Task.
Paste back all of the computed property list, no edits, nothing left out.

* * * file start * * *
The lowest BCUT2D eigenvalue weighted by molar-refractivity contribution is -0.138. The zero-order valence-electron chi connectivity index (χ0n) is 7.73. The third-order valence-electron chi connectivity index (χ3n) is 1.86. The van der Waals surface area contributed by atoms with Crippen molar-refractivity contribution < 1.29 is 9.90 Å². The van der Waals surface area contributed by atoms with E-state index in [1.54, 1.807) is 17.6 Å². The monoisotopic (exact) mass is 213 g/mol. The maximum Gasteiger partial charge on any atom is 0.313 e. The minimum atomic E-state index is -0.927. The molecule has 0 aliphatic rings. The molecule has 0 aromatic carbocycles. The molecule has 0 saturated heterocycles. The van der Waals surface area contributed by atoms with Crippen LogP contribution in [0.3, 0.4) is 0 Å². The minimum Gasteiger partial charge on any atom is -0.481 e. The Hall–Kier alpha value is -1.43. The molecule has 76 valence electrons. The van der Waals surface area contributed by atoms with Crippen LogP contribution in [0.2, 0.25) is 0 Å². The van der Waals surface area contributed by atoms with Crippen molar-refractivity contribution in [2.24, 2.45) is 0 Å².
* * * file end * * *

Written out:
The lowest BCUT2D eigenvalue weighted by molar-refractivity contribution is -0.138. The zero-order valence-electron chi connectivity index (χ0n) is 7.73. The third-order valence-electron chi connectivity index (χ3n) is 1.86. The van der Waals surface area contributed by atoms with Crippen molar-refractivity contribution < 1.29 is 9.90 Å². The van der Waals surface area contributed by atoms with E-state index in [1.54, 1.807) is 17.6 Å². The monoisotopic (exact) mass is 213 g/mol. The maximum Gasteiger partial charge on any atom is 0.313 e. The minimum atomic E-state index is -0.927. The molecule has 0 aliphatic rings. The molecule has 0 aromatic carbocycles. The molecule has 0 saturated heterocycles. The van der Waals surface area contributed by atoms with Crippen LogP contribution in [0.3, 0.4) is 0 Å². The minimum Gasteiger partial charge on any atom is -0.481 e. The Hall–Kier alpha value is -1.43. The molecule has 76 valence electrons. The van der Waals surface area contributed by atoms with Crippen LogP contribution in [0.2, 0.25) is 0 Å². The van der Waals surface area contributed by atoms with Crippen molar-refractivity contribution in [2.24, 2.45) is 0 Å².